Maxwell Geismar on Norman Mailer

From Maxwell Geismar’s memoir: Reluctant Radical

Norman Mailer was never part of our lives as were the [William] Styrons and the [James] Joneses, but we did see him around and he was always associated in my mind with the same group of writers who emerged in the fifties….

I had already reviewed The Naked and the Dead in the Saturday Review in 1949, and Barbary Shore in the same magazine in 1951, and would write about The Deer Park (1955) in American Moderns. I had praised Mailer’s first novel while noting it was consciously literary and derived from such writers as Thomas Wolfe and John Dos Passos…. I had panned Barbary Shore as being a novel of ideas that were “fashionable by current standards” but that were also mistaken….

As early as this second book Mailer had cut himself off from the revolutionary currents of the world historical scene around him. Becoming as he did one of the sharpest critics of American capitalism, knowing it was a corrupt and rotten social system — as he said over and over again — he had no feasible alternative to what he was condemning.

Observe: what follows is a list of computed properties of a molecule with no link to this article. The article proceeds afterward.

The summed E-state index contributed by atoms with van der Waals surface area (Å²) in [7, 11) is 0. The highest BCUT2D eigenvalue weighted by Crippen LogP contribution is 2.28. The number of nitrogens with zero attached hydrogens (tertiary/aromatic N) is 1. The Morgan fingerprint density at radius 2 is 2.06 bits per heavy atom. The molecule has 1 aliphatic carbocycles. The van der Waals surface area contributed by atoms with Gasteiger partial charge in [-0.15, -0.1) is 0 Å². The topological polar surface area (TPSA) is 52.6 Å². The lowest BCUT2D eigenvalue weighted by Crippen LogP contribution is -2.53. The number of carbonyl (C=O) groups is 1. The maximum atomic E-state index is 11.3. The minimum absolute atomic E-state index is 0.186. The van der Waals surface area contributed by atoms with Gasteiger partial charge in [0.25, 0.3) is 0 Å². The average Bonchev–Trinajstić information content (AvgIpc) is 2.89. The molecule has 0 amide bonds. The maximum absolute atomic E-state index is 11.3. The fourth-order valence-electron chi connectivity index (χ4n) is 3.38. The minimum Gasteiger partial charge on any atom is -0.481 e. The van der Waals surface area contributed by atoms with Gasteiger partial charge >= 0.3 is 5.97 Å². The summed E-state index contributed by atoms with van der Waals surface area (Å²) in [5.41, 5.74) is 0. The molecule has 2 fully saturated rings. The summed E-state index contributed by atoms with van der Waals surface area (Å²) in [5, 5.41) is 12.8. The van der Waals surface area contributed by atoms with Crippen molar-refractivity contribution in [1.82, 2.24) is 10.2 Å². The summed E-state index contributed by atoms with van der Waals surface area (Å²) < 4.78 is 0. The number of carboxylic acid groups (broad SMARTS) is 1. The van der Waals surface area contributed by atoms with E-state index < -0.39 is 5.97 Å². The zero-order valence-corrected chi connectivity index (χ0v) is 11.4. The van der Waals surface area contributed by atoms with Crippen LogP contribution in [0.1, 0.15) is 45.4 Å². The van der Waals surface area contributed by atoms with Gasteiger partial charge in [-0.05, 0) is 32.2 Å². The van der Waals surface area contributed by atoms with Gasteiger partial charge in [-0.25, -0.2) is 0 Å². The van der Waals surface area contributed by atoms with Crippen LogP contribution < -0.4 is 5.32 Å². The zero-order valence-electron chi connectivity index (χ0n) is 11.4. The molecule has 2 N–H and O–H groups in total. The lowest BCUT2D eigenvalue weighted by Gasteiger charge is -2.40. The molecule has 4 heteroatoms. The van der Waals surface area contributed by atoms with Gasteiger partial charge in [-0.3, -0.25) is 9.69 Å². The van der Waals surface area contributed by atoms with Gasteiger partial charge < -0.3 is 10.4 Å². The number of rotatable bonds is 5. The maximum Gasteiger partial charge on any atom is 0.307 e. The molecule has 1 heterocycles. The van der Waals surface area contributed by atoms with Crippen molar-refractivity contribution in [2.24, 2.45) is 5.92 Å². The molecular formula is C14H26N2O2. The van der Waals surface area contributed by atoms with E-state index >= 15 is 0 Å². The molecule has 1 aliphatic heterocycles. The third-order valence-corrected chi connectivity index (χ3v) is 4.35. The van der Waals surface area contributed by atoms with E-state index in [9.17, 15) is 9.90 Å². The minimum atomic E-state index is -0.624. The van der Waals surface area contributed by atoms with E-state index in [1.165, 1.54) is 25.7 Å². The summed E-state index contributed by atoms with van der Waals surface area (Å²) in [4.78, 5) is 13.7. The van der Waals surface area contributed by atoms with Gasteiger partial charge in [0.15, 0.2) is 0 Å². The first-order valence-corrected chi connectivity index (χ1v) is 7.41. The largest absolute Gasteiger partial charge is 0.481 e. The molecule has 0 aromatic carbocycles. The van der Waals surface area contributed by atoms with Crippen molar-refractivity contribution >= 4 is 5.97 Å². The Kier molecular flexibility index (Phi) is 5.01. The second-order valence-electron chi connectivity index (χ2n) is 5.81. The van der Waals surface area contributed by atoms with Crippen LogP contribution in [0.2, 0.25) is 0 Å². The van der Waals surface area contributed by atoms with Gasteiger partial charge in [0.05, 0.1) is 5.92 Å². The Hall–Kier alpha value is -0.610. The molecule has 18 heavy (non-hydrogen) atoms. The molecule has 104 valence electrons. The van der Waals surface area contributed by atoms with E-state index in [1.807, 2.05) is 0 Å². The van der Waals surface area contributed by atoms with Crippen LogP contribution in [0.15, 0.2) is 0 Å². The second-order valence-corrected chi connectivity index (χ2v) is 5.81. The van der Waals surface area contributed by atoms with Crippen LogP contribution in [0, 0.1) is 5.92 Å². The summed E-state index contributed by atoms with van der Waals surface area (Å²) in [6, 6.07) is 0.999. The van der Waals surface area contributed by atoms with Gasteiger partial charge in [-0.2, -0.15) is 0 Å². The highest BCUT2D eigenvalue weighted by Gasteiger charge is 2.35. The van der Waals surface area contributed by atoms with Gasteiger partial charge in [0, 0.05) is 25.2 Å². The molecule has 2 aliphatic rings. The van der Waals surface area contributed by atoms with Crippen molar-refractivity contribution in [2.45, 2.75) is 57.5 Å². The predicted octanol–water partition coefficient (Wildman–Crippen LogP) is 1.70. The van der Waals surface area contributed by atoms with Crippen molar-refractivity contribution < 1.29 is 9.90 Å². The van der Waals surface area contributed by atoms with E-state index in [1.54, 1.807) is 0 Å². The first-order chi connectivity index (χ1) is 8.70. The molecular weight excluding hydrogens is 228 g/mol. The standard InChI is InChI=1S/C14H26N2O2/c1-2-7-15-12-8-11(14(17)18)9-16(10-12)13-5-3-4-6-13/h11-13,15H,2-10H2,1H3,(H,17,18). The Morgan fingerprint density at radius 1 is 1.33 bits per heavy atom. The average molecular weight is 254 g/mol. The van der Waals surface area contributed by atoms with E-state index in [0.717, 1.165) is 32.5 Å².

Hence his own work became infested with the corruption he was describing. Even more important, all that he could place against this decadent society was the solitary image of himself apart from it. Apart, but basically no different from it in his motivation and his literary achievement. In turn that treacherous ego of Mailer’s would increase and enlarge itself into monstrous proportions.

That was the mistake I sensed in Barbary Shore as far back as 1951. Mailer was far smarter than either Styron or Jones in seeing what was wrong around him, but that intellectual brilliance was supported by no vision or ideological framework.

As a social critic, Mailer was also a failed novelist. That special poison, which can paralyze a creative personality, also contaminated his other writing, his values, and his personality. In this sense Mailer’s career can be described as one long ego trip designed to keep the failure of the artist away from the artist’s own consciousness.

[Geismar on Mailer continued in the next Geismar post]

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